During the ongoing conflict in Donbas, Ukraine – its multiple social ills, regional and linguistic differences notwithstanding – demonstrated unprecedented national mobilization. But a modern and transparent state is still lacking.


During the ongoing conflict in Donbas, Ukraine – its multiple social ills, regional and linguistic differences notwithstanding – demonstrated unprecedented national mobilization. But a modern and transparent state is still lacking.

The quarter of a century that has passed since Ukraine declared its independence on August 24, 1991 has been a painful and dramatic period in the country’s history, full of missed opportunities, losses and real tragedies, individual as well as national. And today’s festivities cannot and should not hide the fact that Ukraine has a long uphill struggle ahead of it in order to build a successful state.

From 1990 to 2015, based on World Bank data, Ukraine’s per capita gross domestic product (purchasing power parity, current international dollars) increased from 6,780 to only 7,920 US dollars, which means that, economically speaking, the life of a whole generation was wasted and failed to make the nation significantly wealthier. Ukraine’s population – in constitutional borders, namely including Crimea (authors) – shrank in a proportion usually observed in cases of major wars, from 52 million people in 1991 to 45.5 million in 2014, not taking into account massive labour emigration. In 2015, the UN Human Development Index placed Ukraine in 81st position, compared with 50th place given to neighbouring Belarus, also a former Soviet republic.

Internally, the country has been run and ruined by oligarchs, buying media and political parties to serve their predatory interests. Corruption has been all-pervasive. In 2015, in the Transparency International Corruption Perceptions Index, Ukraine found itself in 130th position, between Paraguay and Comoros, out of 168 countries surveyed.

Externally, a systemic conflict with Russia, which one of the authors characterized as a “chronic crisis” and a “downward spiral” as early as the end of the 1990s, became a central element of Ukraine’s foreign policy posture. This was not Ukraine’s preferred choice. The origin of the conflict was Moscow’s refusal to respect the centrifugal logic of Ukraine’s independence, which could only be conceptualized as independence from Russia. But what matters here is that this conflict has always been a colossal drain on Ukraine’s resources, even if at the same time its ruling elites have been able to pocket Russia’s economic subsidies, paying for those with a promise, whether credible or not, of geopolitical loyalty.

Meanwhile, its geopolitical importance notwithstanding, unlike Central Europe or the Baltic states, Ukraine has not been able to obtain a realistic integration perspective in the EU or NATO. Russia’s categorical “No” was a factor, as was the lack of public consensus on the need for a Western orientation. But on top of this, the country’s leaders were too unwilling to change and too willing to continue the opaque relationship with the Kremlin.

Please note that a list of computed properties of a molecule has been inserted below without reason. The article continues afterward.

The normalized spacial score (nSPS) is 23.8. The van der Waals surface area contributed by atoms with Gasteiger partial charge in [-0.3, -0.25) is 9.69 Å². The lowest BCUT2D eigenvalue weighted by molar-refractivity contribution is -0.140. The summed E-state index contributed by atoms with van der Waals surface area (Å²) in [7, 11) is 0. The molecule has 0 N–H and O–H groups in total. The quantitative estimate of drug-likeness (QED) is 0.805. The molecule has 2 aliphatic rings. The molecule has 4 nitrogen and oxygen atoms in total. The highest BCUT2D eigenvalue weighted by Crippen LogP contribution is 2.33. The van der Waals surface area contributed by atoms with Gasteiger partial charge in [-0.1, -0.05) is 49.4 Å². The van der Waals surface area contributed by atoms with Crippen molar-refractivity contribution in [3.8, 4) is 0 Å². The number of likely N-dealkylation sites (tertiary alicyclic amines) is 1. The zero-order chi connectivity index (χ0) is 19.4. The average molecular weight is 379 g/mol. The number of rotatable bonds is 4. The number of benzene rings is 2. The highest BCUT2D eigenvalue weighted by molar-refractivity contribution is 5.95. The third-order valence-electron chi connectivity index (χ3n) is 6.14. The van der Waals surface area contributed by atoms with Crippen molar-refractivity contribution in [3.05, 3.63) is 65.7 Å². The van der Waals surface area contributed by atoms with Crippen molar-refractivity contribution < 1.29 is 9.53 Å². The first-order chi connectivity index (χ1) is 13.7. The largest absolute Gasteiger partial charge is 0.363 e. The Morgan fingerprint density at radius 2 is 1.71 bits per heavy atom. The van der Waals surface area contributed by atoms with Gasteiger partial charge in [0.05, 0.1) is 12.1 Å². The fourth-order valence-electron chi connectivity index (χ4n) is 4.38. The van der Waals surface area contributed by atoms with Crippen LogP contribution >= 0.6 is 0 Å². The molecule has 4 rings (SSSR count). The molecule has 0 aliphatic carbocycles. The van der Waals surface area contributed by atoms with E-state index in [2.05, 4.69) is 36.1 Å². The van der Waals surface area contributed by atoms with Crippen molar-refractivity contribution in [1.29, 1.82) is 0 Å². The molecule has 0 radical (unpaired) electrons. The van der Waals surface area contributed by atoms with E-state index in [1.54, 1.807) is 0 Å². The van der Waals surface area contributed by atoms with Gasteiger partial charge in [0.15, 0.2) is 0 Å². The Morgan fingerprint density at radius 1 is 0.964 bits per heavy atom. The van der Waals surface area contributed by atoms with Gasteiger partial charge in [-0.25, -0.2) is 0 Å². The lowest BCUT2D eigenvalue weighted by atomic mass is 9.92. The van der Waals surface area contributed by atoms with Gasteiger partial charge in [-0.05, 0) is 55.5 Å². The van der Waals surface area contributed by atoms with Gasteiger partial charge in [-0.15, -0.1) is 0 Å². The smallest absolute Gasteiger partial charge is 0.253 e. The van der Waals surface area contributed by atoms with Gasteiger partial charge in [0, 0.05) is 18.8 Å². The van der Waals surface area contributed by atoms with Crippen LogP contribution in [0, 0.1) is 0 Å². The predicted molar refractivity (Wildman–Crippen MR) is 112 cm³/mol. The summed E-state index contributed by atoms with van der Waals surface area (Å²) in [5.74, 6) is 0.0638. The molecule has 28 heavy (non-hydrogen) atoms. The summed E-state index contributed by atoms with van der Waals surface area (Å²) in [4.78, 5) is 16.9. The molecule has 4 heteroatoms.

What then explains why, faced in 2014 with a dual ordeal of separatism and external aggression, the country did not collapse and did not surrender? True, it lost territories in the beginning, but gradually overcame the initial shock and proved capable of organizing itself at times of war. Hardly able to muster several thousand combat-ready troops in March 2014, at the moment of Crimea’s annexation by Russia, today Ukraine maintains formidable armed forces amounting to over 200,000. It is managing the task of dealing with nearly 1.8 million internally displaced persons, as of July 2016. A phenomenal volunteer movement compensates to a large extent for the weaknesses of state structures. Most importantly, the population, day after day, continues to endure the economic hardship and remains supportive of the cause.

The key to understanding lies in the fact that Ukraine has experienced a true national mobilization. In turn, this implies that the process of building the Ukrainian political nation and strengthening national consciousness, despite all regional, ethnic and linguistic differences, has developed rather far since 1991. The best evidence of that is seeing Russian speakers rejecting the Novorossiya project and fighting for the territorial integrity of Ukraine.

The reason why Ukraine is more attractive for these people than Russia is that it can give or promise them political freedoms, pluralism, possibilities for self-organization in protecting their rights, in choosing and changing their rulers and, potentially, better protection of property. However simplified, this may well be the very essence of the “habit of independence” which Ukraine citizens have learned from practice, from multiple competitive elections and massive protests against fraud and injustice. Furthermore, the more corrupt and dysfunctional the state, the more horizontal ties and civil society mechanisms were needed, the stronger they became, and the more successful were the actions that ensued.

The problem is that in times of an open military conflict with a well-organized and no less strongly motivated foreign power, Ukraine cannot rely on national mobilization and foreign assistance only. It needs an effective and trustworthy state. It cannot afford a dichotomy between the post-revolutionary vibrant civil society and state institutions, which are reform-resistant, costly and, as the above-mentioned ratings show, still highly corrupt. It cannot live with a political class that is unable to work together and whose behaviour frustrates its own citizens and foreign friends alike.

If this is not properly realized – by the elites first of all – future Ukraine independence anniversaries may provide more reasons for sad reflections than for congratulations.